“I want to encourage all students to seek help if they are experiencing any type of violence and are not feeling safe,” Loren said.

Students can use the university’s Title IX incident report form to report any instances of dating violence. For resources, contact the National Domestic Violence Hotline at 1-800-799-SAFE (7233), which is free and confidential. Also, the SAFE Place is open Monday through Friday from 8 a.m. to 4:45 p.m. and located on the fourth floor of the Student Services Building in suite 403. Students can also email Nour Loren with any concerns of IPV at [email protected].

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About the Contributors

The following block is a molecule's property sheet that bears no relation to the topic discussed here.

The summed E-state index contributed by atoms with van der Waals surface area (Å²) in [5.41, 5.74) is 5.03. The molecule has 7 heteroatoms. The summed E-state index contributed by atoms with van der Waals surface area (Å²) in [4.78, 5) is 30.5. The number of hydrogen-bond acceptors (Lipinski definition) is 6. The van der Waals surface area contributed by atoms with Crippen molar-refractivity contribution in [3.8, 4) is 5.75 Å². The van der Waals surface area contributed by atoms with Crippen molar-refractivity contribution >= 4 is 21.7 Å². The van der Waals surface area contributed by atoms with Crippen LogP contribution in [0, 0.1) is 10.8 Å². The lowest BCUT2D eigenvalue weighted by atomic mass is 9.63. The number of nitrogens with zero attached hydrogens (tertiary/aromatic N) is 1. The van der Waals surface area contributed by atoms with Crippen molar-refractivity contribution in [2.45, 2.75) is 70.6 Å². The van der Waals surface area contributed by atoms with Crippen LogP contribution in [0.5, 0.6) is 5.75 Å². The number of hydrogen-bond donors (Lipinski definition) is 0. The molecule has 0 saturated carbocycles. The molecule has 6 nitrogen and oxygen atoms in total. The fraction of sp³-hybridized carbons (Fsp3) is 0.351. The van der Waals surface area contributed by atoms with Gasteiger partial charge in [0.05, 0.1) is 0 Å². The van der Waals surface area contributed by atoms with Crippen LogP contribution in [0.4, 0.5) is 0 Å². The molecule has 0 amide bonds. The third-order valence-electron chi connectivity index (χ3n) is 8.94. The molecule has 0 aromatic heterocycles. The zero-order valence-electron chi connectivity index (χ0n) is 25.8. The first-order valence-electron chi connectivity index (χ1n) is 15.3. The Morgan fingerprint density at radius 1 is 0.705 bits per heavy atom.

Natalie Rocha
Natalie Rocha, Staff Reporter
Natalie Rocha (she/her) is a staff writer at Golden Gate Xpress. She’s a journalism major with a minor in international relations. She was born and raised in the Salinas Valley where her interest in reporting began and she transferred to SF State. Last semester, Natalie studied abroad in Denmark at the Danish School of Media and Journalism where she covered stories on crime and the EU. In her free time, Natalie enjoys eating food, spending time with her family and hanging out with friends.
Neal Wong
Neal Wong, Co-Copy Editor
Neal Wong (he/him) is a third-year journalism student and minoring in urban studies and planning. He was born and raised in San Francisco and attended Washington High School. He has photographed and written for Golden Gate Xpress first as a contributor, then as a photographer, and now as a copy editor. His photos have also been published by the San Francisco Bay ViewSan Francisco Public Press, Mission Local, and Xpress Magazine. Neal has also created and taught four SFSU Experimental College courses. His hobbies include traveling, cooking, and reading.